The white sheet snapped like a sail in the wind and drifted down to the bed. Hurry up, I scolded myself, just make the stupid bed already before somebody hears you. Then came the footsteps, tiny ones, and I knew it wasn’t rodents. Or at least I hoped it wasn’t.
SNAP! The second sheet floated like a spectral vision before my eyes, but it was too late to hide behind a ghost. The general rule of hiding is to try to find something that’s not transparent. (Oil barge = good. Sheet = bad.) My three year old son was by my side in a flash, uttering those three words every parent fears: “Can I help?”
I quickly calculated the choices:
A. Let him help me and make the chore take twice as long, then have to fix everything again later when he’s not looking.
B. Do it by myself because it’s easier that way.
C. Pretend to be invisible.
D. Run for the hills.
Even though multiple choice strategists say to choose C when in doubt, I struggled through the logic of pretending to be invisible. How would I explain to the kids that I was really a superhero with powers that suddenly manifested when forced to do chores with them?
Not being one to break my child’s heart, I decided to let him help. The five minute act of making the bed then turned into a marathon.
In Greek mythology Sisyphus was a king punished by having to roll a massive boulder up a hill, only to watch it roll back down, and to repeat this for eternity. What were the Greek gods thinking? This punishment was nothing compared to doing chores with a child. Sisyphus, come make the bed with a three year old, then we’ll talk.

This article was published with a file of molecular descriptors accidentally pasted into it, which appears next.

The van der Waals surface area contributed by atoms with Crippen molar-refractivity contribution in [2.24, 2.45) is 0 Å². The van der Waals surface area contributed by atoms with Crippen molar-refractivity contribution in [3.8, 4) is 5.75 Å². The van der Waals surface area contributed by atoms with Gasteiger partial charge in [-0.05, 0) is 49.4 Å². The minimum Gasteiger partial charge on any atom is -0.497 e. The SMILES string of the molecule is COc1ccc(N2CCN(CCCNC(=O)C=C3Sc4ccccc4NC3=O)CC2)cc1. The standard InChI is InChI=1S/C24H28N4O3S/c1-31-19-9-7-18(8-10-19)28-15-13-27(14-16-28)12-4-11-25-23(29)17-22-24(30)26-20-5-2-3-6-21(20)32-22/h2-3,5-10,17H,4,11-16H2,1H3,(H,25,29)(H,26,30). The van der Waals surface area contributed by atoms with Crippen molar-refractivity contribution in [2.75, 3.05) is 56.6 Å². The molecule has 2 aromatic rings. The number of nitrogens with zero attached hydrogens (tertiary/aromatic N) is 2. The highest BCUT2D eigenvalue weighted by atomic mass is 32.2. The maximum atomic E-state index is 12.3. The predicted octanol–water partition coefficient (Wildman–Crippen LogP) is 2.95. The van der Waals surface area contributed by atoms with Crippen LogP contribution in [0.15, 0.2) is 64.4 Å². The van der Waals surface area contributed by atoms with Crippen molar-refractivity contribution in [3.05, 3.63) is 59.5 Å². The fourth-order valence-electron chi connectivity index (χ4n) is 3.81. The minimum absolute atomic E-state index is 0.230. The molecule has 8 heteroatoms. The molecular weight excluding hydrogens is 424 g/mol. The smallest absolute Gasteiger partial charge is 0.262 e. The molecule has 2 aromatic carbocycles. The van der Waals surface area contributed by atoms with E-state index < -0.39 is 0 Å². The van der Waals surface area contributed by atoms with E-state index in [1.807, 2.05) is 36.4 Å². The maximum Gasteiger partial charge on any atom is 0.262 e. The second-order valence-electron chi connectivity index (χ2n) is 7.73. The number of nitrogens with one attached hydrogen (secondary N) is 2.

Fabric softener commercials should get honest and stop showing the happy mom throwing sheets up in the air in slow motion and joyfully making the bed. Where is the mom struggling with the fitted sheet while her toddler jumps up and down on the bed? Or show what happens to me, as I stand there pulling on one side of the sheet, while my son pulls on the other, and the fitted ends pop off until we resemble an I Love Lucy episode gone awry.
What would Lucy have done in this situation? Something ridiculous, no doubt. I suddenly felt inspired to keep one end of the sheet fitted to the mattress, and use the opposite end like a slingshot to sail away to the hills.
But my little boy looked so proud that he was “helping” me. I remembered the time he came to me saying, “I was trying to help you, Mommy.” He looked so guilty that I knew something had gone terribly wrong. After trying to help with the dishes, the kitchen was practically flooded. When he helped me with the garden, he broke my flowers in half. One day he decided our white radiators looked “boring,” so he colored them in for me. To help, of course.
While we were trying to make the bed, I remembered Psalm 121:
I lift my eyes to the hills – where does my help come from?
My help comes from the LORD, the Maker of heaven and earth.
Of course God is in “the hills.” That’s exactly where I want to run to when my children want to help me. Imagine how God feels when we are always getting in His way trying to “help” Him. First, He tries to make the bed for us, but we’re too busy jumping up and down on it. Then, just when He has the sheet fitted perfectly on one end, we pull from the other side, and POP! We have just messed everything up. God is perfectly capable of helping us, we just need to get out of the way and let Him make the bed.